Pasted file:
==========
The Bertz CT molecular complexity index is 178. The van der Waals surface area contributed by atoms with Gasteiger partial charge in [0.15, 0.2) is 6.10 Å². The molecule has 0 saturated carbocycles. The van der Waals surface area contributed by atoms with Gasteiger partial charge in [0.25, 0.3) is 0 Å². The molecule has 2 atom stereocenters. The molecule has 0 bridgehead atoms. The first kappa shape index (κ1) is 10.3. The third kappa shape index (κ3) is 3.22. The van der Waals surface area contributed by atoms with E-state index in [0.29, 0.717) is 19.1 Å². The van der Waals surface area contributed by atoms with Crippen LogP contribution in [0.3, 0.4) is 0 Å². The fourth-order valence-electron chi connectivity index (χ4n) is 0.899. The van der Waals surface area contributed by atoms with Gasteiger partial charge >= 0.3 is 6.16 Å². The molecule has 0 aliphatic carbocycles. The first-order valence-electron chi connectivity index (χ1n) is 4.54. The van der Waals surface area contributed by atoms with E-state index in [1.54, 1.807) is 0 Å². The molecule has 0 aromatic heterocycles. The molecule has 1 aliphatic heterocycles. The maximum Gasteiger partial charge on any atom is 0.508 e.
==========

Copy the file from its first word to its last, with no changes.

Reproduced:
The Bertz CT molecular complexity index is 178. The van der Waals surface area contributed by atoms with Gasteiger partial charge in [0.15, 0.2) is 6.10 Å². The molecule has 0 saturated carbocycles. The van der Waals surface area contributed by atoms with Gasteiger partial charge in [0.25, 0.3) is 0 Å². The molecule has 2 atom stereocenters. The molecule has 0 bridgehead atoms. The first kappa shape index (κ1) is 10.3. The third kappa shape index (κ3) is 3.22. The van der Waals surface area contributed by atoms with E-state index in [0.29, 0.717) is 19.1 Å². The van der Waals surface area contributed by atoms with Crippen LogP contribution in [0.3, 0.4) is 0 Å². The fourth-order valence-electron chi connectivity index (χ4n) is 0.899. The van der Waals surface area contributed by atoms with Gasteiger partial charge >= 0.3 is 6.16 Å². The molecule has 0 aliphatic carbocycles. The first-order valence-electron chi connectivity index (χ1n) is 4.54. The van der Waals surface area contributed by atoms with E-state index in [1.54, 1.807) is 0 Å². The molecule has 0 aromatic heterocycles. The molecule has 1 aliphatic heterocycles. The maximum Gasteiger partial charge on any atom is 0.508 e.